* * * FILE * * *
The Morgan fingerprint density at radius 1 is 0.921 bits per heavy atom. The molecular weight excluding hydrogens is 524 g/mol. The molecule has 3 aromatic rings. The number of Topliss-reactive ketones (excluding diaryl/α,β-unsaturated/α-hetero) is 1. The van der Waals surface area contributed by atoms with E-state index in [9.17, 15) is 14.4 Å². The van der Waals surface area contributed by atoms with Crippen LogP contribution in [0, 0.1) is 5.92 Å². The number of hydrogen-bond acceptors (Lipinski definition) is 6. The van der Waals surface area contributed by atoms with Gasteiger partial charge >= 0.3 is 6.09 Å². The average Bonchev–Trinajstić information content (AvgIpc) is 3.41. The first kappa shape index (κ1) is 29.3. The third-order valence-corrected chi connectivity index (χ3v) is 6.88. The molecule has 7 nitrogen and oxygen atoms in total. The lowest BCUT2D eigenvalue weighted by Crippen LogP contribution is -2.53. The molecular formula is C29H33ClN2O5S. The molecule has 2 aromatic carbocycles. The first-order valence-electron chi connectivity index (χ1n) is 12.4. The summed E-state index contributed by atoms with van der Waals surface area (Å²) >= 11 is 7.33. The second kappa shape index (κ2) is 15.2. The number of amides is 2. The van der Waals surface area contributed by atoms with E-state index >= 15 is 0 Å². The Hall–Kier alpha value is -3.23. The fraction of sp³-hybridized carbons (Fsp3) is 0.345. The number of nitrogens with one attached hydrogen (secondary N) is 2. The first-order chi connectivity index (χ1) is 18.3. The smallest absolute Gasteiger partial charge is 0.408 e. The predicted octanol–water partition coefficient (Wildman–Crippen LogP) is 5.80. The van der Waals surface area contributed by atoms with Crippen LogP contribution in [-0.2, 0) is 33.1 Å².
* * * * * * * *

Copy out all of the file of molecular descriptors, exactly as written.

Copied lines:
The Morgan fingerprint density at radius 1 is 0.921 bits per heavy atom. The molecular weight excluding hydrogens is 524 g/mol. The molecule has 3 aromatic rings. The number of Topliss-reactive ketones (excluding diaryl/α,β-unsaturated/α-hetero) is 1. The van der Waals surface area contributed by atoms with E-state index in [9.17, 15) is 14.4 Å². The van der Waals surface area contributed by atoms with Crippen LogP contribution in [0, 0.1) is 5.92 Å². The number of hydrogen-bond acceptors (Lipinski definition) is 6. The van der Waals surface area contributed by atoms with Gasteiger partial charge >= 0.3 is 6.09 Å². The average Bonchev–Trinajstić information content (AvgIpc) is 3.41. The first kappa shape index (κ1) is 29.3. The third-order valence-corrected chi connectivity index (χ3v) is 6.88. The molecule has 7 nitrogen and oxygen atoms in total. The lowest BCUT2D eigenvalue weighted by Crippen LogP contribution is -2.53. The molecular formula is C29H33ClN2O5S. The molecule has 2 aromatic carbocycles. The first-order valence-electron chi connectivity index (χ1n) is 12.4. The summed E-state index contributed by atoms with van der Waals surface area (Å²) >= 11 is 7.33. The second kappa shape index (κ2) is 15.2. The number of amides is 2. The van der Waals surface area contributed by atoms with E-state index >= 15 is 0 Å². The Hall–Kier alpha value is -3.23. The fraction of sp³-hybridized carbons (Fsp3) is 0.345. The number of nitrogens with one attached hydrogen (secondary N) is 2. The first-order chi connectivity index (χ1) is 18.3. The smallest absolute Gasteiger partial charge is 0.408 e. The predicted octanol–water partition coefficient (Wildman–Crippen LogP) is 5.80. The van der Waals surface area contributed by atoms with Crippen LogP contribution in [-0.2, 0) is 33.1 Å².